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Bases: QuantumCircuit

Diagonal circuit.

Circuit symbol:

     │           │
q_1:1 Diagonal ├
     │           │

Matrix form:

DiagonalGate q0,q1,..,qn1=(D[0]000D[1]0000D[n1])\begin{split}\text{DiagonalGate}\ q_0, q_1, .., q_{n-1} = \begin{pmatrix} D[0] & 0 & \dots & 0 \\ 0 & D[1] & \dots & 0 \\ \vdots & \vdots & \ddots & 0 \\ 0 & 0 & \dots & D[n-1] \end{pmatrix}\end{split}

Diagonal gates are useful as representations of Boolean functions, as they can map from {0,1}2n\{0,1\}^{2^n} to {0,1}2n\{0,1\}^{2^n} space. For example a phase oracle can be seen as a diagonal gate with {1,1}\{1, -1\} on the diagonals. Such an oracle will induce a +1+1 or :math`-1` phase on the amplitude of any corresponding basis state.

Diagonal gates appear in many classically hard oracular problems such as Forrelation or Hidden Shift circuits.

Diagonal gates are represented and simulated more efficiently than a dense 2n×2n2^n \times 2^n unitary matrix.

The reference implementation is via the method described in Theorem 7 of [1]. The code is based on Emanuel Malvetti’s semester thesis at ETH in 2018, supervised by Raban Iten and Prof. Renato Renner.


[1] Shende et al., Synthesis of Quantum Logic Circuits, 2009 arXiv:0406176 (opens in a new tab)


diag (Sequence[complex (opens in a new tab)]) – List of the 2k2^k diagonal entries (for a diagonal gate on kk qubits).


CircuitError – if the list of the diagonal entries or the qubit list is in bad format; if the number of diagonal entries is not 2k2^k, where kk denotes the number of qubits.



Returns a list of ancilla bits in the order that the registers were added.


Return calibration dictionary.

The custom pulse definition of a given gate is of the form {'gate_name': {(qubits, params): schedule}}


Returns a list of classical bits in the order that the registers were added.


Return the circuit data (instructions and context).


a list-like object containing the CircuitInstructions for each instruction.

Return type



= 'include "";'


Return the global phase of the current circuit scope in radians.

= 'OPENQASM 2.0;'


= 159


Return any associated layout information about the circuit

This attribute contains an optional TranspileLayout object. This is typically set on the output from transpile() or to retain information about the permutations caused on the input circuit by transpilation.

There are two types of permutations caused by the transpile() function, an initial layout which permutes the qubits based on the selected physical qubits on the Target, and a final layout which is an output permutation caused by SwapGates inserted during routing.


The user provided metadata associated with the circuit.

The metadata for the circuit is a user provided dict of metadata for the circuit. It will not be used to influence the execution or operation of the circuit, but it is expected to be passed between all transforms of the circuit (ie transpilation) and that providers will associate any circuit metadata with the results it returns from execution of that circuit.


Return the number of ancilla qubits.


Return number of classical bits.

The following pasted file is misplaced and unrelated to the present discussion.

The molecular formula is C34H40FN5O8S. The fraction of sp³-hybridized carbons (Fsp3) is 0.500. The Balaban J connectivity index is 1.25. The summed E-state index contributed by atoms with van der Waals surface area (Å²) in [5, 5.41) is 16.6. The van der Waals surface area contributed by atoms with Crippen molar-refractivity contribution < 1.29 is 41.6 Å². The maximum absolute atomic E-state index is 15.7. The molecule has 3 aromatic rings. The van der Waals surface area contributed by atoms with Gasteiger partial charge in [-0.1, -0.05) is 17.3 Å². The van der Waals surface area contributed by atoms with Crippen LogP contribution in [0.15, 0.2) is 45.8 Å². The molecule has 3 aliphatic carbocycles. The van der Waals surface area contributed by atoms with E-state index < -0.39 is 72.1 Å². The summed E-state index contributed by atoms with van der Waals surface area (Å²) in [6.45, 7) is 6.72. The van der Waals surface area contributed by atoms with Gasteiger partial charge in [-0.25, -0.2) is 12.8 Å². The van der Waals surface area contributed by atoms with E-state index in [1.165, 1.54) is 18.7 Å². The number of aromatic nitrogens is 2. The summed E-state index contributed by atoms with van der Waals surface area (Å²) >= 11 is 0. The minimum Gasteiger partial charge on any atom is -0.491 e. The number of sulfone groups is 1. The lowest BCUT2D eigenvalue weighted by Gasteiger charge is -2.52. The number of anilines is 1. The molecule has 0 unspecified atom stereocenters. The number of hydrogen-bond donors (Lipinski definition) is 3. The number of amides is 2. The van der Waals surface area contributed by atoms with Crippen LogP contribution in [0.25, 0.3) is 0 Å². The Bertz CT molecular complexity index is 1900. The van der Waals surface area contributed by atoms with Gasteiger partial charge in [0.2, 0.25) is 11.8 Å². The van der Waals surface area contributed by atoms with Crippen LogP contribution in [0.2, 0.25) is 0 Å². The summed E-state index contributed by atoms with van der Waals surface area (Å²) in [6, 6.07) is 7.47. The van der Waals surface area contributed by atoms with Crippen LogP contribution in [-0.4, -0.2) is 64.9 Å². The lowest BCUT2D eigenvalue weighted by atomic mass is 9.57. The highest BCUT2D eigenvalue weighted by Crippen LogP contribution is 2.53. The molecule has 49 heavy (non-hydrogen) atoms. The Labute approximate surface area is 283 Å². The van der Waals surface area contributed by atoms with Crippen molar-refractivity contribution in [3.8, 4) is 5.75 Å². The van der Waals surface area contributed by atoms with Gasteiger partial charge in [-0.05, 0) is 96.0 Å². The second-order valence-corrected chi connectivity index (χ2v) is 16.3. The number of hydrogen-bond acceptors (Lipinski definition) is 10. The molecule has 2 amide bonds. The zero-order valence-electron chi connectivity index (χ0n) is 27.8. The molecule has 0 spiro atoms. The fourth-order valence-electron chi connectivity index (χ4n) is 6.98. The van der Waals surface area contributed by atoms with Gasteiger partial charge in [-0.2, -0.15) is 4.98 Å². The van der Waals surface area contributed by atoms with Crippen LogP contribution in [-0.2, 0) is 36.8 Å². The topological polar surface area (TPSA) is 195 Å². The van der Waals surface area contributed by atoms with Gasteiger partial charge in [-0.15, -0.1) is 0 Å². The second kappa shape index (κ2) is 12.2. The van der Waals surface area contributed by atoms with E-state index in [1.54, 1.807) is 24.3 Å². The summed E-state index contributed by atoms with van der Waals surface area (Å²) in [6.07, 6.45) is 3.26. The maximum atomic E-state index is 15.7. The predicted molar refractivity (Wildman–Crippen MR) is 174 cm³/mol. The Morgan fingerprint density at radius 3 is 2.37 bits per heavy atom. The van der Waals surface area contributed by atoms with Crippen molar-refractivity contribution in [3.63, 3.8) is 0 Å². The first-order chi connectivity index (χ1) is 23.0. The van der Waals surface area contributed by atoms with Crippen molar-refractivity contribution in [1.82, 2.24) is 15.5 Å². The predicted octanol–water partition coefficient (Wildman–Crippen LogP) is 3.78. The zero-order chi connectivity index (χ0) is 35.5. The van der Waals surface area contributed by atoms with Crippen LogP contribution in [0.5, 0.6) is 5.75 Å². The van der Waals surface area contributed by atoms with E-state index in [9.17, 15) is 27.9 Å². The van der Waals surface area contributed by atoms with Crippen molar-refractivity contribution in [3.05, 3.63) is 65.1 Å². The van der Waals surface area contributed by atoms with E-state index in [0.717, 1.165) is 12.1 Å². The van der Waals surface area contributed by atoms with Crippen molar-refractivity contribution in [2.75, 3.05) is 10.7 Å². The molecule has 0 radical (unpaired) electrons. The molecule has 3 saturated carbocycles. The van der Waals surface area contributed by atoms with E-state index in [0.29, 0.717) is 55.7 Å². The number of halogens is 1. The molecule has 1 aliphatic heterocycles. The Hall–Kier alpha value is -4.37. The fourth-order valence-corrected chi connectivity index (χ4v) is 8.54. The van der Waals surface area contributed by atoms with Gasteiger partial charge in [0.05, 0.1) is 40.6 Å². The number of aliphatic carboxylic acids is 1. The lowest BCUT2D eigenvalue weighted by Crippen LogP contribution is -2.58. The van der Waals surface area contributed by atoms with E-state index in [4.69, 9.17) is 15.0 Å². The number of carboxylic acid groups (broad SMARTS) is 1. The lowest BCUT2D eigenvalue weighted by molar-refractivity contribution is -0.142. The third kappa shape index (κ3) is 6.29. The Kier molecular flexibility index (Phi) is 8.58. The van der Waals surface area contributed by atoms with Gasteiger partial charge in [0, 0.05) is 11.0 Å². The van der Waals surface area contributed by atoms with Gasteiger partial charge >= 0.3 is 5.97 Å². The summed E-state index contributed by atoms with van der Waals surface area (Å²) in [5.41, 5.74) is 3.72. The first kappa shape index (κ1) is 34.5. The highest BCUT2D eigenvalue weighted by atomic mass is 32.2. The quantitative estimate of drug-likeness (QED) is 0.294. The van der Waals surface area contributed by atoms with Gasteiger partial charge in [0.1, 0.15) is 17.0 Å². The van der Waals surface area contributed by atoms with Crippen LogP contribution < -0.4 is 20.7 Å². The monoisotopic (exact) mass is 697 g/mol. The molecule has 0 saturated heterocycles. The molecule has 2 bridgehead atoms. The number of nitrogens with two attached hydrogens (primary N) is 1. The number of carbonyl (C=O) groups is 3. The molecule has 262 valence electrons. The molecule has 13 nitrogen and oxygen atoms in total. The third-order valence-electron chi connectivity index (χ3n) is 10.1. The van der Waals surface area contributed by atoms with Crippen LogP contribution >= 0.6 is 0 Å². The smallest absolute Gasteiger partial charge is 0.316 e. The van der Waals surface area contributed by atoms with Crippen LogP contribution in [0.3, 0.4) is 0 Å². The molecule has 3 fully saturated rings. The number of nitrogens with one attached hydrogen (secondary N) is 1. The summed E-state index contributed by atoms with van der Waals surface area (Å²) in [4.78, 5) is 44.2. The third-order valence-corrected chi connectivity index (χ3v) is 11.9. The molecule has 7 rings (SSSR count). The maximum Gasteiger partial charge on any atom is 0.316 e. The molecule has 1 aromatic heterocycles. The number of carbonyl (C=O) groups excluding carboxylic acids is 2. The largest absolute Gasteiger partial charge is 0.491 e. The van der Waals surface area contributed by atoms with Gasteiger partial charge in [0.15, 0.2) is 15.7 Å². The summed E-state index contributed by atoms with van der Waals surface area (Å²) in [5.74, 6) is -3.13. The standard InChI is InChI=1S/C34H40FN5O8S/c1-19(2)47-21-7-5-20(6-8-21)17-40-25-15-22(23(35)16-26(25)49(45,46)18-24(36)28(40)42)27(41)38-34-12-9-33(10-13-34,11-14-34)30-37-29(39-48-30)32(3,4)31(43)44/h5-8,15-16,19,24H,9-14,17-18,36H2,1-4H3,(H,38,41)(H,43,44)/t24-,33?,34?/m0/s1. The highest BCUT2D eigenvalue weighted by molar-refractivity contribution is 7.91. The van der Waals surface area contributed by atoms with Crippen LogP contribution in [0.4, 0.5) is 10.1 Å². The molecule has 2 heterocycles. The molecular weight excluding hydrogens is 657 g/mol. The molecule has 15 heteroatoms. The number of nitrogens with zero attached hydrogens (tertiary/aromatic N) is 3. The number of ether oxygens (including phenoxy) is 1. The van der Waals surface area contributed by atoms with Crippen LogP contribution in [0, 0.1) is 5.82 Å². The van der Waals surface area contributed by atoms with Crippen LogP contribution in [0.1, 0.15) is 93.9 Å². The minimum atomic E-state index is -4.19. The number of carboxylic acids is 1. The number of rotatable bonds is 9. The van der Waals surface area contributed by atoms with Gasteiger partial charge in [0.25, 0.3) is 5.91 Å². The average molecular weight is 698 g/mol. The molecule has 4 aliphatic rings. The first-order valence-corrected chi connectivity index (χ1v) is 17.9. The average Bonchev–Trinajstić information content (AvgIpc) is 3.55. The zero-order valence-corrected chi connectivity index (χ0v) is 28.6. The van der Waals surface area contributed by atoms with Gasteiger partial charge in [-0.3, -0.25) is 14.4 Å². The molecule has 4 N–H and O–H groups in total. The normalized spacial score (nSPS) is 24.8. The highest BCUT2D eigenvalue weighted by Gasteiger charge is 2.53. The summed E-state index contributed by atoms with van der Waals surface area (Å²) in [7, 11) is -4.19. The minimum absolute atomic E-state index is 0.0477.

The number of parameter objects in the circuit.


Return number of qubits.


Return a list of operation start times.

This attribute is enabled once one of scheduling analysis passes runs on the quantum circuit.


List of integers representing instruction start times. The index corresponds to the index of instruction in


AttributeError (opens in a new tab) – When circuit is not scheduled.


The parameters defined in the circuit.

This attribute returns the Parameter objects in the circuit sorted alphabetically. Note that parameters instantiated with a ParameterVector are still sorted numerically.


The snippet below shows that insertion order of parameters does not matter.

>>> from qiskit.circuit import QuantumCircuit, Parameter
>>> a, b, elephant = Parameter("a"), Parameter("b"), Parameter("elephant")
>>> circuit = QuantumCircuit(1)
>>> circuit.rx(b, 0)
>>> circuit.rz(elephant, 0)
>>> circuit.ry(a, 0)
>>> circuit.parameters  # sorted alphabetically!
ParameterView([Parameter(a), Parameter(b), Parameter(elephant)])

Bear in mind that alphabetical sorting might be unintuitive when it comes to numbers. The literal “10” comes before “2” in strict alphabetical sorting.

>>> from qiskit.circuit import QuantumCircuit, Parameter
>>> angles = [Parameter("angle_1"), Parameter("angle_2"), Parameter("angle_10")]
>>> circuit = QuantumCircuit(1)
>>> circuit.u(*angles, 0)
>>> circuit.draw()
>>> circuit.parameters
ParameterView([Parameter(angle_1), Parameter(angle_10), Parameter(angle_2)])

To respect numerical sorting, a ParameterVector can be used.

>>> from qiskit.circuit import QuantumCircuit, Parameter, ParameterVector
>>> x = ParameterVector("x", 12)
>>> circuit = QuantumCircuit(1)
>>> for x_i in x:
...     circuit.rx(x_i, 0)
>>> circuit.parameters
    ParameterVectorElement(x[0]), ParameterVectorElement(x[1]),
    ParameterVectorElement(x[2]), ParameterVectorElement(x[3]),
    ..., ParameterVectorElement(x[11])


The sorted Parameter objects in the circuit.


= 'circuit'


Returns a list of quantum bits in the order that the registers were added.

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